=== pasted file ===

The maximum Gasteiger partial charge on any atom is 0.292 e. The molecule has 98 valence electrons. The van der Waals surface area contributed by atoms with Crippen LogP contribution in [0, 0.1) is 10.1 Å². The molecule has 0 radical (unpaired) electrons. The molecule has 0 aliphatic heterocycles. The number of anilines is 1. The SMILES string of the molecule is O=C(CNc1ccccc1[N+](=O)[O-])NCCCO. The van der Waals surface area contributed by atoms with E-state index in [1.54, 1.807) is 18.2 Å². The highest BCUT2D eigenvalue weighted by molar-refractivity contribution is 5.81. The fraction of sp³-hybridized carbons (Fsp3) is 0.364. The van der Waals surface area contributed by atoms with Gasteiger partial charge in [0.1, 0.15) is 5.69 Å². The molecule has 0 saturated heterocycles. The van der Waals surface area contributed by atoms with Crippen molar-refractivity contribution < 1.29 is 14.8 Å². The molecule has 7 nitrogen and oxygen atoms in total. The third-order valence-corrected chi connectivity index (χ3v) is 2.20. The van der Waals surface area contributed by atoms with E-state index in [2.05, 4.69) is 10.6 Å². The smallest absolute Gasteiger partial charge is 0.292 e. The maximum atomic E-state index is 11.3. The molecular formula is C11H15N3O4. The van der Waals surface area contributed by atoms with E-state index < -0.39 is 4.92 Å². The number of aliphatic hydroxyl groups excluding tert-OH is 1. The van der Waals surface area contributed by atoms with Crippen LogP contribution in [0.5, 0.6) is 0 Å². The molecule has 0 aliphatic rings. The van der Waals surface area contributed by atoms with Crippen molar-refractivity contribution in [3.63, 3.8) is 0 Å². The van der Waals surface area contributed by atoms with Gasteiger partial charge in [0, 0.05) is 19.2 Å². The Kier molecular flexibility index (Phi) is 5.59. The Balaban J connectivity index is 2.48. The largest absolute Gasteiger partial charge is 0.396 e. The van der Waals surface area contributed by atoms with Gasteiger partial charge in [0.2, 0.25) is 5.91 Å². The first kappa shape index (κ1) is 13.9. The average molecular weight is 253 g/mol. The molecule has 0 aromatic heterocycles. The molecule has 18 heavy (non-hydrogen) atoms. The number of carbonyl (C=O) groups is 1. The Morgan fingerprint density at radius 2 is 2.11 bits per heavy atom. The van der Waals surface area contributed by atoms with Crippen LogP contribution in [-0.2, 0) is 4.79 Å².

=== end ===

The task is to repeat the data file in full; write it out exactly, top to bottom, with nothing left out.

The maximum Gasteiger partial charge on any atom is 0.292 e. The molecule has 98 valence electrons. The van der Waals surface area contributed by atoms with Crippen LogP contribution in [0, 0.1) is 10.1 Å². The molecule has 0 radical (unpaired) electrons. The molecule has 0 aliphatic heterocycles. The number of anilines is 1. The SMILES string of the molecule is O=C(CNc1ccccc1[N+](=O)[O-])NCCCO. The van der Waals surface area contributed by atoms with E-state index in [1.54, 1.807) is 18.2 Å². The highest BCUT2D eigenvalue weighted by molar-refractivity contribution is 5.81. The fraction of sp³-hybridized carbons (Fsp3) is 0.364. The van der Waals surface area contributed by atoms with Gasteiger partial charge in [0.1, 0.15) is 5.69 Å². The molecule has 0 saturated heterocycles. The van der Waals surface area contributed by atoms with Crippen molar-refractivity contribution < 1.29 is 14.8 Å². The molecule has 7 nitrogen and oxygen atoms in total. The third-order valence-corrected chi connectivity index (χ3v) is 2.20. The van der Waals surface area contributed by atoms with E-state index in [2.05, 4.69) is 10.6 Å². The smallest absolute Gasteiger partial charge is 0.292 e. The maximum atomic E-state index is 11.3. The molecular formula is C11H15N3O4. The van der Waals surface area contributed by atoms with E-state index < -0.39 is 4.92 Å². The number of aliphatic hydroxyl groups excluding tert-OH is 1. The van der Waals surface area contributed by atoms with Crippen LogP contribution in [0.5, 0.6) is 0 Å². The molecule has 0 aliphatic rings. The van der Waals surface area contributed by atoms with Crippen molar-refractivity contribution in [3.63, 3.8) is 0 Å². The van der Waals surface area contributed by atoms with Gasteiger partial charge in [0, 0.05) is 19.2 Å². The Kier molecular flexibility index (Phi) is 5.59. The Balaban J connectivity index is 2.48. The largest absolute Gasteiger partial charge is 0.396 e. The van der Waals surface area contributed by atoms with Gasteiger partial charge in [0.2, 0.25) is 5.91 Å². The first kappa shape index (κ1) is 13.9. The average molecular weight is 253 g/mol. The molecule has 0 aromatic heterocycles. The molecule has 18 heavy (non-hydrogen) atoms. The number of carbonyl (C=O) groups is 1. The Morgan fingerprint density at radius 2 is 2.11 bits per heavy atom. The van der Waals surface area contributed by atoms with Crippen LogP contribution in [-0.2, 0) is 4.79 Å².